Children with dyslexia have specific learning needs, but with the right guidance and support they can succeed like any other student. In today's world, public schools offer many different programs and resources to assist students with dyslexia. You can also help by implementing some of these tools when your child isn't at school! Here are Tutor Doctor's tips for home strategies to help your child with their dyslexia.
1) Encourage reading with assistance. Since difficulty reading is most commonly associated with dyslexia, children benefit greatly from any extra practice. Traditionally, students would read aloud with a parent or counselor, allowing them to to ask for help with certain words or pronunciations. This is still a great technique – nothing beats turning the pages of a real book! Of course with modern technology, we are no longer limited to just physical books either. Audio books are also a great idea! Depending on your child's reading level, they may be able to follow the text while hearing the words spoken aloud. This is an effective approach towards improving both reading and verbal skills in children with dyslexia. From Roald Dahl to Dr. Seuss, many classic titles are readily available in audio book format!
2) Use technology to your advantage. There's also a ton of great educational apps available to help with dyslexia. Apps that perform “text-to-speech” functions make it possible for any book to essentially become an “audio” book! This can also be helpful for textbooks and other literature that hasn't had spoken audio book recordings created for it yet. Be sure to check out your “app store” for some awesome apps to help with reading!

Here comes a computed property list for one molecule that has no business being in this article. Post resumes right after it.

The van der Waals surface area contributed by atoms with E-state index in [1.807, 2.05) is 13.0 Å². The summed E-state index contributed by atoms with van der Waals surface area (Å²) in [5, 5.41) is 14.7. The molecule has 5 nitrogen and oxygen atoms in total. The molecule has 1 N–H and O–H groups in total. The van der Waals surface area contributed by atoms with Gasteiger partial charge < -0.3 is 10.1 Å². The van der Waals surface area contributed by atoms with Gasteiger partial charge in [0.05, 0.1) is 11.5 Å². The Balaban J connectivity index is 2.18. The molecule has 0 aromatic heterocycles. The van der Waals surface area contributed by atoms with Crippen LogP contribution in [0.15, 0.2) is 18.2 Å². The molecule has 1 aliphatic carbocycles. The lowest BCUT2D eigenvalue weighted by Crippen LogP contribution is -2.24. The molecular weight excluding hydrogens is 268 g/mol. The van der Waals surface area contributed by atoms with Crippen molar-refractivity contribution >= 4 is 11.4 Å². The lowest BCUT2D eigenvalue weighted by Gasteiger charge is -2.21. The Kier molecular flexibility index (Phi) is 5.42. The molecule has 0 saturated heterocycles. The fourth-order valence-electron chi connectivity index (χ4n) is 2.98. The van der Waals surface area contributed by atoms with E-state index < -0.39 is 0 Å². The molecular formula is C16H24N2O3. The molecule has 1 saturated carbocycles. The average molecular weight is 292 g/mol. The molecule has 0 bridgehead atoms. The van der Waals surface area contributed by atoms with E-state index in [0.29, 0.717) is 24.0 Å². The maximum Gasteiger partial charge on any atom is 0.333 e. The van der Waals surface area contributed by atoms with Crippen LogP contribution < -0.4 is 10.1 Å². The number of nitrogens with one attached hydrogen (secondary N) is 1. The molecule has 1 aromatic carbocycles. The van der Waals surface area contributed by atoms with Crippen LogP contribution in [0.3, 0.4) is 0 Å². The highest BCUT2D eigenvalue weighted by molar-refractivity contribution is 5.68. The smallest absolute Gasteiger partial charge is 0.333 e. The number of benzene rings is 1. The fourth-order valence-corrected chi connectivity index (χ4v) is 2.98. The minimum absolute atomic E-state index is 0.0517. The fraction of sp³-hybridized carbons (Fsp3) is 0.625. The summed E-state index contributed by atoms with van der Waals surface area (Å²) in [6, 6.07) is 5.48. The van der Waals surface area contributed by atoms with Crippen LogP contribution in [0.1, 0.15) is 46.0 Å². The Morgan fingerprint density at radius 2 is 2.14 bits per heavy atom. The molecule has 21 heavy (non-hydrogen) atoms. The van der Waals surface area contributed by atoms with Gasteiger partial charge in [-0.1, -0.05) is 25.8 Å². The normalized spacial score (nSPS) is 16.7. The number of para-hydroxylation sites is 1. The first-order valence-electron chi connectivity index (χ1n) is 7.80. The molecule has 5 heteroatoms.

3) Find alternative activities that involve reading. Reading encouragement, in any form, is the best thing you can do for your child with dyslexia. Comic books, graphic novels, educational television, and some video games require reading. If these types of media interest your child and encourage them to actively read more, then go for it! Tutor Doctor always recommends allowing the use of alternative reading materials.
4) Keep an eye out for emotional distress. The last thing we want is for our children is to become frustrated, as this can discourage them and may hinder their progress. If your child appears to be struggling, encourage them to take a break or step in to help out. As we always say at Tutor Doctor, positive praise is the best motivator. Make sure your child knows that making mistakes is totally fine, and that they're making a great effort!
5) Work closely with your child's school. You will likely spend most of your time communicating with your child's school from home. Make sure to keep in touch with their teachers, counselors, and learning coaches. Make sure your child's school is fully aware of their learning disability. Most schools will take steps to create an IEP or 504 plan to better support their needs. Try to keep steady communication with your child's teachers to ensure they are getting access to the right resources in the classroom.